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Strategic Allocation to Bank Loans May Enhance Value

The asset class offers a low duration profile, attractive yields.

Key Insights

  • Perhaps best known for historically performing well in rising rate environments, floating rate bank loans provide a unique combination of high yield potential and low duration.
  • We believe the long‑term historical performance of the asset class through a range of rate environments speaks to its durable nature and value as a strategic allocation.
  • Collaboration between the firm’s Equity and Fixed Income Divisions is crucial to pursuing better outcomes for our clients over time.

Many investors tend to focus on bank loans only when there is a broad consensus about the Federal Reserve raising interest rates in the short term. While loans have historically performed well under those conditions, we believe the asset class can potentially add value as a strategic allocation in various market environments within the economic and interest rate cycles. Loans have provided positive returns in 24 out of the last 25 years (Figure 1).1 This speaks to the historically durable nature of the asset class. Due to its unique low‑duration2 profile, the loan asset class has generally been negatively correlated with many fixed income alternatives. Therefore, we believe it can act as an effective diversifier in a broader fixed income portfolio.

A Compelling Long-Term Allocation

(Fig. 1) Bank Loan Annual Returns

A Compelling Long-Term Allocation

As of December 31, 2021.
Past performance cannot guarantee future results.
Annual returns represented by the S&P/LSTA Performing Loan Index and J.P. Morgan Global High Yield Index. Equities represented by S&P 500 (see Additional Disclosures). We also show the number of periods that the asset classes were up and down.

The current macro environment has led to an increase in intermediate‑ and long‑term Treasury yields. Duration risk is in the foreground with the Fed having pivoted to a more hawkish tone over tapering its asset purchases and signaling upcoming rate hikes to combat persistently high inflation. The floating rate feature of loans—where coupons adjust based on a short‑term benchmark rate such as the London Interbank Offered Rate (LIBOR) or the Secured Overnight Financing Rate (SOFR)—gives them a low‑duration profile. Therefore, loans may offer some protection from rising interest rates while providing the potential for attractive income (Figure 2).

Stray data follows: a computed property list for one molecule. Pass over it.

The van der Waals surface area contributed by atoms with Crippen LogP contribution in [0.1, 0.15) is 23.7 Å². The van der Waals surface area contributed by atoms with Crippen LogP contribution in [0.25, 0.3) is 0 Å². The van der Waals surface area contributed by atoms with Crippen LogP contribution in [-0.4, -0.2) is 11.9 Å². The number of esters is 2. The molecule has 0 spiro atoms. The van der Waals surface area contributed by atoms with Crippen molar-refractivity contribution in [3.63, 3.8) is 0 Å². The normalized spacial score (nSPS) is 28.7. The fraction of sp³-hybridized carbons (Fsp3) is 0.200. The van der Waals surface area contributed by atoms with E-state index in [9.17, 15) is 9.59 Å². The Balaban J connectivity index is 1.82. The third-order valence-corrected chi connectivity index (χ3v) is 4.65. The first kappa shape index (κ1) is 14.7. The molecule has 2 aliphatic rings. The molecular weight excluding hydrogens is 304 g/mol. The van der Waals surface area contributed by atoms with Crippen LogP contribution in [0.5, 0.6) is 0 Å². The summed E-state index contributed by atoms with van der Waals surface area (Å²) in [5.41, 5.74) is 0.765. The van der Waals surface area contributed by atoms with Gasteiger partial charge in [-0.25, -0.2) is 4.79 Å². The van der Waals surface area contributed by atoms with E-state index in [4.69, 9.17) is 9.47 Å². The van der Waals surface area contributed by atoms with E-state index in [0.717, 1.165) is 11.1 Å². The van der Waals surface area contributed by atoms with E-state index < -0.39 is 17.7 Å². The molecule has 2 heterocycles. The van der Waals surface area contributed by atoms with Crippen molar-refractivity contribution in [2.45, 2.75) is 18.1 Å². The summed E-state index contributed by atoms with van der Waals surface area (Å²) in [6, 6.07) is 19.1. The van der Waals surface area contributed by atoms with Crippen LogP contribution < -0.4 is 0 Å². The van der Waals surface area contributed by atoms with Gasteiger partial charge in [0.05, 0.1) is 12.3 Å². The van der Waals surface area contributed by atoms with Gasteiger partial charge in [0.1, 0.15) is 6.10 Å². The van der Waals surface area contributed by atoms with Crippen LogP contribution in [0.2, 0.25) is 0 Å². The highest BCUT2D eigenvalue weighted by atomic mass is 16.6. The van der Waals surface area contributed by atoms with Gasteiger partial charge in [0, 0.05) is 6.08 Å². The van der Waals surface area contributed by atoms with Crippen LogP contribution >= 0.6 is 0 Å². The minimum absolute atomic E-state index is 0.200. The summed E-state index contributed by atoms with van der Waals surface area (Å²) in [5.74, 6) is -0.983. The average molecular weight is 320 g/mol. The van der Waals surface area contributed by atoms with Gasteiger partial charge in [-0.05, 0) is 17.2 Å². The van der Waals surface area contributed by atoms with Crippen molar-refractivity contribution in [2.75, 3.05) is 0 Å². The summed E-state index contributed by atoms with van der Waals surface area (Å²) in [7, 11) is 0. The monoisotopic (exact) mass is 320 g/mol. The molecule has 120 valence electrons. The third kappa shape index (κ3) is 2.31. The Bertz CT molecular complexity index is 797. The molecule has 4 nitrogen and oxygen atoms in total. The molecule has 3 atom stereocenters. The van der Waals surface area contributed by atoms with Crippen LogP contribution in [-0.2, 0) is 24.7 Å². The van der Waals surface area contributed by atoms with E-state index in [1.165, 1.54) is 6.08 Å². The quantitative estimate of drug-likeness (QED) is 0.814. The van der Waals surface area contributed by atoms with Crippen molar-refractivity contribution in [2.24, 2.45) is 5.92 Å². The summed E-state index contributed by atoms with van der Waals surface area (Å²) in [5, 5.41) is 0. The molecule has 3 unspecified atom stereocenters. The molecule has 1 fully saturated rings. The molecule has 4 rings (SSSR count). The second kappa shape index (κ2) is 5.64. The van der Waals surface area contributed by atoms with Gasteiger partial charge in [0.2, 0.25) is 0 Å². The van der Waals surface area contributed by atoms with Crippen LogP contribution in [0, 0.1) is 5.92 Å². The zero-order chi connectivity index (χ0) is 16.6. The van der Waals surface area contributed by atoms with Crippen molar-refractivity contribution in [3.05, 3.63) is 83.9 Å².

Higher Income With Lower Duration

(Fig. 2) Duration and yield across fixed income sectors

Higher Income With Lower Duration

As of December 31, 2021.
Past performance is not a reliable indicator of future performance.
*Taxable‑equivalent yield assuming a 40.8% tax‑rate.
Sources: J.P. Morgan Chase & Co., Bloomberg Index Services Ltd., Bloomberg Finance, L.P., and ICE BofAML (see Additional Disclosures).
Bloomberg Indices: Corporate Bonds: U.S. Corporate Investment Grade Index; Municipal Bonds: Municipal Bond Index; U.S. Mortgage‑Backed Securities: MBS Index; U.S. TIPS: U.S. Treasury: U.S. TIPS; 2 Year Swiss Govt.: Swiss Aggregate: Treasury 1–3 Years; 5 Year Swiss Govt.: Swiss Aggregate: Treasury 3–7 Years; J.P. Morgan Chase & Co. Indices: High Yield: Global High Yield Index; Bank Loans: Leveraged Loan Index; Emerging Markets Debt: EMBI Global Diversified Index; 2 Year German Bund: 2 Year German Bund benchmark; 5 Year German Bund: 5 Year German Bund benchmark. From Bloomberg Finance, L.P.: 3‑Year Treasuries represented by the U.S. 3‑Year Treasury Note in the U.S. Treasury Actives Curve; 5‑Year Treasuries represented by the U.S. 5‑Year Treasury Note in the U.S. Treasury Actives Curve; 10‑Year Treasuries represented by the U.S. 10‑Year Treasury Bond in the U.S. Treasury Actives Curve; European High Yield represented by the ICE BofA European Currency High Yield Constrained Excluding Subordinated Financials Index Hedged to USD.

Meaningful Income From Bank Loans

Given the current prevalence of higher‑quality assets with very low or negative yields, the loan asset class is one of the few fixed income segments where investors should be able to find relatively greater income. In 2020, after the global pandemic stalled new issuance, issuers incentivized investors to reengage in the loan market by offering favorable deal terms, including LIBOR floors—a minimum value imposed on the benchmark component of the floating rate coupon—and new issue discounts to par. Both features helped keep yields in the bank loan market at relatively attractive levels, while today, the yield is enhanced by the near‑term prospect of rising short‑term interest rates.

Persistently high inflation has led the Fed to signal an increasingly rapid tightening of monetary conditions. Bank loan coupons are poised to reset higher in 2022 as the central bank implements incremental short‑term rate increases. We believe that the potential resiliency of loan income in differing rate scenarios contributes to the attractive value of the asset class.